Each year thereafter was wildly different from the last, but in some respects I look back at those initial years as unsteady, mostly drunken, but consistently determined steps towards working professionally. The Fringe is like an unholy theatrical Petri dish where anything can flourish, but for me by the end of August 2005 I felt like a proper actor for the first time, whatever that means.

Rose play script

Rose by Hywel John (£9.99)

The irony is that despite attempts to get myself cast in an Edinburgh-bound show several times since, I haven’t been back for six years, and now I’m returning as a playwright. I don’t really know what to expect, but I predict some fairly heavy doses of nostalgia. Certain aspects feels oddly aligned: the producers of my new play, Rose, Alex Waldmann and Jess Malik, are both friends and colleagues from 2005; and again we’ll be at the Pleasance, this time in the new Pleasance Forth venue. A homecoming of sorts then.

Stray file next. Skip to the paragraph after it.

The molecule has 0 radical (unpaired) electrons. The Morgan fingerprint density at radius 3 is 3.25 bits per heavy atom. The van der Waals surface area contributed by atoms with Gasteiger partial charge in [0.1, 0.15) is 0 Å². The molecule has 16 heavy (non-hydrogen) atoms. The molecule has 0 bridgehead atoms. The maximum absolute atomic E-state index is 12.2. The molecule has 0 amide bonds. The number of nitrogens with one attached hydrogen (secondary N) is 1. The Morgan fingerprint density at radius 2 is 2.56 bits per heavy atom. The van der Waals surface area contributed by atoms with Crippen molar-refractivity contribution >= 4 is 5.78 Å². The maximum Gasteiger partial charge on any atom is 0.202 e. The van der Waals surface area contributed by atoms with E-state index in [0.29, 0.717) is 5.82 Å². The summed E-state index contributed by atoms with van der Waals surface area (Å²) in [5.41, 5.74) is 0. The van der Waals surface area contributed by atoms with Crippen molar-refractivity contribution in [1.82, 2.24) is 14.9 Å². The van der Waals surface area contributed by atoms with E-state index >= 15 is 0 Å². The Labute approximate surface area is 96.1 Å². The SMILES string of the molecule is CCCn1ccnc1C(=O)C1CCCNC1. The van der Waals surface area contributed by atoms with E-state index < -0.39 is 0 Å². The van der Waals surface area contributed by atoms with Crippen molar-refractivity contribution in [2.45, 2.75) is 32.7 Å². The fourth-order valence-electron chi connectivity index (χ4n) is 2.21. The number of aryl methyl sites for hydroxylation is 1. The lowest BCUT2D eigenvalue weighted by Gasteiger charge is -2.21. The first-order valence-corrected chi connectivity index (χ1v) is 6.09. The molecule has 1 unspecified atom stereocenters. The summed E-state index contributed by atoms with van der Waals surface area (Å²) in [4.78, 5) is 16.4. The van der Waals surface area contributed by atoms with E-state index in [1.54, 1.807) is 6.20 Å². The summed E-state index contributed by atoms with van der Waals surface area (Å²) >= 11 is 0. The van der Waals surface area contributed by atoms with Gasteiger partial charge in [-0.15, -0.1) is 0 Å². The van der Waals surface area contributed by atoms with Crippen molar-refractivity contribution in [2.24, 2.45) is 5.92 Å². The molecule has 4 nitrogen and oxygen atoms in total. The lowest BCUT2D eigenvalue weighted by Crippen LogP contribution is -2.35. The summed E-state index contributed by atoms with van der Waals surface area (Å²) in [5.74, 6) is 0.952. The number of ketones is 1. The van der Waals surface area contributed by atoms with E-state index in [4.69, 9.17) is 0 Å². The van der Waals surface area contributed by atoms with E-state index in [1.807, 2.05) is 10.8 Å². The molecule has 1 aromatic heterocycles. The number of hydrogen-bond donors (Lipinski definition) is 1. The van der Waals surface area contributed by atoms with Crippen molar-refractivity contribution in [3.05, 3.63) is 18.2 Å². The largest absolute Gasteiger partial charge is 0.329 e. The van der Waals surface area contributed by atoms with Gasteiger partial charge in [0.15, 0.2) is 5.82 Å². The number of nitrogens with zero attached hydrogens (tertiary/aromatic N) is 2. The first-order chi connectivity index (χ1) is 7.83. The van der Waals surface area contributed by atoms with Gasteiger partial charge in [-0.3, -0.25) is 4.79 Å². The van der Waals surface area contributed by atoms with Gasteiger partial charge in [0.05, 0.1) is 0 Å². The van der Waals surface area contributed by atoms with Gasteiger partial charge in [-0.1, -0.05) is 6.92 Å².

It’s impossible to predict how a play will go down at the Fringe, but we’re all hopeful we’ve got something good on our hands. I’m certainly lucky enough to have two amazing actors in Art Malik and Keira Malik, and an excellent production team led by the wonderful director Abbey Wright. Unbelievably, none of them have worked or performed in Edinburgh before, so I’ve been busy prepping them for the bear pit of the Festival, to lessen the shock. Taking a show to Edinburgh always feels like a big deal, a bigger deal I think than a more traditional run of a show in a ‘proper’ theatre, and I know we all feel like that in our team.

But I think if you treat the Fringe like you have nothing to lose, it will repay you handsomely. Although it’s true that the payback could possibly be penury, a two-week hangover, and in the case of 2003 for me, a hefty bout of non-specific urethritis.

Good times.

Hywel John’s latest play, Rose, will premiere at the Pleasance Courtyard, 3–29 August, part of this year’s Edinburgh Festival Fringe, click here to book tickets or call 0131 556 6550. NHB proudly publish the playscript alongside this production, as well as the author’s debut play Pieces. To order your copy with free UK P&P click here and add ‘Blog Offer’ in the comments field at checkout (to ensure your discount is applied when the order is processed).